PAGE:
For instance, if your opponent is playing a lot of small critters to swarm the board, it’s quite likely they’ll have a creature or two with Roar effects that buff them, therefore incentivizing you to squash every little bug on the field.
Note that Roar effects only trigger when the creature is cast from your hand, so returning them from the Void will not allow you to make use of them again. Similarly, a creature can’t target itself with its own Roar effect.
Regen: getting back into shape
Creatures with “Regen X” heal for X at the end its controller’s turn.
Regen is a shorthand for “regenerate”, and it does exactly what it says on the tin: as long as the creature in question wasn’t killed outright, it will gain X amount of health (for instance, one with Regen 3 would recover three hit points) at the end of the turn of whichever player cast them originally.
The battleplans are simple with this one: if you have a creature with Regen on the board, try to keep it alive and deal damage with it over and over again. If it’s your opponent with the Regen creature, get rid of it in one fell swoop!
Burn: decaying matters
Characters with “Burn X” take X damage at the end of their controller’s turn.
Burn is essentially the polar opposite of Regen: a guaranteed source of damage dealt to a creature or god at the end of the turn. Sometimes, it’s a downside to otherwise excellent creatures: in other cases, it’s a slow-acting removal tool for the opponent.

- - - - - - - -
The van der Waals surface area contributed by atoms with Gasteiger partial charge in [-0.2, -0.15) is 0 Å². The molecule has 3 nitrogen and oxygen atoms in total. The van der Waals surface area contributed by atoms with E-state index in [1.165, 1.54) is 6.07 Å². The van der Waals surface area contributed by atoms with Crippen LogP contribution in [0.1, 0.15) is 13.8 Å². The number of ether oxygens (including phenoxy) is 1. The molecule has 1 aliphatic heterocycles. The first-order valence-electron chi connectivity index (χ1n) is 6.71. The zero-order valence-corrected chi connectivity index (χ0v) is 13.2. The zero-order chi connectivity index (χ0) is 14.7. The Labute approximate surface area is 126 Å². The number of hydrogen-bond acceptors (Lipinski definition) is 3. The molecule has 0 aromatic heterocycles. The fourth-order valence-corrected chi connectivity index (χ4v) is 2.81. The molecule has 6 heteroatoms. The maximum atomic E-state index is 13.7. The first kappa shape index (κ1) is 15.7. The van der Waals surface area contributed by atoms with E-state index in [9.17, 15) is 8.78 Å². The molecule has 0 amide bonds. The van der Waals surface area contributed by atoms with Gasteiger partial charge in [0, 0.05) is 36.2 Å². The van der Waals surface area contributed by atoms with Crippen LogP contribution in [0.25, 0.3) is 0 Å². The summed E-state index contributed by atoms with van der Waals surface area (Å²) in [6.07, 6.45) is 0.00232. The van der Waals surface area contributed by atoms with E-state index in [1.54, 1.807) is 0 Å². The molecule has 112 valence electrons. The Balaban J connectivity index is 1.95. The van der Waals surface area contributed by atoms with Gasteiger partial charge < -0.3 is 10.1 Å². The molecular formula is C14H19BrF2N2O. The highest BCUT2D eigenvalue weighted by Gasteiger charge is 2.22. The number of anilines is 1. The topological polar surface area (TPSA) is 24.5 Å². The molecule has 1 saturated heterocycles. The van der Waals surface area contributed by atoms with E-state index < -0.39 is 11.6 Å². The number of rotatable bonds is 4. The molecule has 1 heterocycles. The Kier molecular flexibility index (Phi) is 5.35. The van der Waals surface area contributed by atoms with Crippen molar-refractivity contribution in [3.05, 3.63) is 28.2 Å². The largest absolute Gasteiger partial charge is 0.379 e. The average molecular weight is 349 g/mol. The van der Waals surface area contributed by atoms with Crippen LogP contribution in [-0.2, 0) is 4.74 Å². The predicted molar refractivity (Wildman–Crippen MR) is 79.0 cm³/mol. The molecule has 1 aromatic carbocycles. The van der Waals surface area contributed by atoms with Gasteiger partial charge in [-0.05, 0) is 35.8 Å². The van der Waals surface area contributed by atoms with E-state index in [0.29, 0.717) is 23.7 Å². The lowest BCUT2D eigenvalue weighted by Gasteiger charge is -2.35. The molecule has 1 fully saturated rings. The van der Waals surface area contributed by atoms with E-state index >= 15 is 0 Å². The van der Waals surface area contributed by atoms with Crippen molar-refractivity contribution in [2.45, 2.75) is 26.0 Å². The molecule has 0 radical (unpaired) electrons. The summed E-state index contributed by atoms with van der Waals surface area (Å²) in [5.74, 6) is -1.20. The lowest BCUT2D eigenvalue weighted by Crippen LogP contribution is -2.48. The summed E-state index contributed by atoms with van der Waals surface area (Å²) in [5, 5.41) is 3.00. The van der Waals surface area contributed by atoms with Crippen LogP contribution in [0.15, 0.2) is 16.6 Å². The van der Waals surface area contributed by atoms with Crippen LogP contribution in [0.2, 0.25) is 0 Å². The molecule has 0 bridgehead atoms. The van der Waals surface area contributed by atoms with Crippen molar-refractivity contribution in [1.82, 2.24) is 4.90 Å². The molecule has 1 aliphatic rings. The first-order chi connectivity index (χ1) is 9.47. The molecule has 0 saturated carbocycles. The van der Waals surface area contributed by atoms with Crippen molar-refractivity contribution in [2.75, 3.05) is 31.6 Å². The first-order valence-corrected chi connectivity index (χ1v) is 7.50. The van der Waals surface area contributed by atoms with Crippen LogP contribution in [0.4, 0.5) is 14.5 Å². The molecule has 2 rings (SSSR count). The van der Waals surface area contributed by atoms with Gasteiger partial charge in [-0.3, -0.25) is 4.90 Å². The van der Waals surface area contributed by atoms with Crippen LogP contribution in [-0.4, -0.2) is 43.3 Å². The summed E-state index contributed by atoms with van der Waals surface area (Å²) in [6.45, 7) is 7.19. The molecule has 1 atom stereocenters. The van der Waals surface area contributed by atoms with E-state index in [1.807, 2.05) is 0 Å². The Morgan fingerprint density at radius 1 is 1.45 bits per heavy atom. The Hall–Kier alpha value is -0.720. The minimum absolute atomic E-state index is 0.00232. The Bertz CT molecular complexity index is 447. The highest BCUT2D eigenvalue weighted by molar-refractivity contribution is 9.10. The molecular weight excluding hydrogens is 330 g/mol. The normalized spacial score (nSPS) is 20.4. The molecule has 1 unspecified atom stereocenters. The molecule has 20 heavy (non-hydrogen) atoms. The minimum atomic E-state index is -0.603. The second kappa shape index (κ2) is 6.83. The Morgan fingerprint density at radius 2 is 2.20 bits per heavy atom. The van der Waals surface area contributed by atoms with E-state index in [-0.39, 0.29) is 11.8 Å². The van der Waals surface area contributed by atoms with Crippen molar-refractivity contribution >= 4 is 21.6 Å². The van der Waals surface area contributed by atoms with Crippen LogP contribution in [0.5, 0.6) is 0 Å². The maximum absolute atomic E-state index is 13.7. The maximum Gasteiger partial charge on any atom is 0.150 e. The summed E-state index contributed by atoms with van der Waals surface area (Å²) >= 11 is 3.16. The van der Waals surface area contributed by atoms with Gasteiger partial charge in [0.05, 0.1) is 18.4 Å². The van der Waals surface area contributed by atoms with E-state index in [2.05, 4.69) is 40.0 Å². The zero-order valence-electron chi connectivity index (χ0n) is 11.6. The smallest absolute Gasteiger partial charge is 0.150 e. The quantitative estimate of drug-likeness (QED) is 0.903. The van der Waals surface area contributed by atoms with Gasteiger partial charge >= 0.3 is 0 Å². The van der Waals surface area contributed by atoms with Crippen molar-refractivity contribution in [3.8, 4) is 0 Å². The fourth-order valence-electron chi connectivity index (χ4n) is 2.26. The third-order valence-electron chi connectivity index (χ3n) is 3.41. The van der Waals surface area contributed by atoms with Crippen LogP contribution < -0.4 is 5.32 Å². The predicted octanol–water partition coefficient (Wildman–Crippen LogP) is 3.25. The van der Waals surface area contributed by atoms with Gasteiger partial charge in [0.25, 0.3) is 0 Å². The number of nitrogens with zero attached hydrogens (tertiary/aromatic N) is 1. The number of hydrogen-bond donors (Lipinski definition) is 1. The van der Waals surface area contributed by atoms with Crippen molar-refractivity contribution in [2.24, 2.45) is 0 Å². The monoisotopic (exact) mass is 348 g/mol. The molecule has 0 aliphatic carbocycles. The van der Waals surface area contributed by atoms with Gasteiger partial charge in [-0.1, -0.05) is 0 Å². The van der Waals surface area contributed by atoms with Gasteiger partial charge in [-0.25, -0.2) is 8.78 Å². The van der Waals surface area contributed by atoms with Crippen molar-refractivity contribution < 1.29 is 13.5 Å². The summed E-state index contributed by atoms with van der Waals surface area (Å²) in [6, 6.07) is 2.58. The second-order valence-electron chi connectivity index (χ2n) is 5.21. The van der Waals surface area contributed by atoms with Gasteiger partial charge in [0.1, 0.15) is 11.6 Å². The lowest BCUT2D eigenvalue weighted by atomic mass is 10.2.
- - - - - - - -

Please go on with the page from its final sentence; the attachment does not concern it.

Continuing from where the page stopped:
Whichever the case may be, the clock is ticking for every creature affected by Burn, and it’s your job to get the most done with them before their time is up – or find a way to heal them back up or outright remove the effect.
Confused: there’s always another way
A creature with confused has a 50% chance to instead of attacking the players chosen target, to instead attack a random valid enemy target instead.
Not every creature is intelligent enough to fully process your divine proclamations. They are burdened with the Confused keyword, and the only thing you can be sure of when you order them to attack is that they’ll do exactly what you’ve asked of them… 50% of the time. In every other scenario, they randomly select a target they’d otherwise be able to attack in the situation.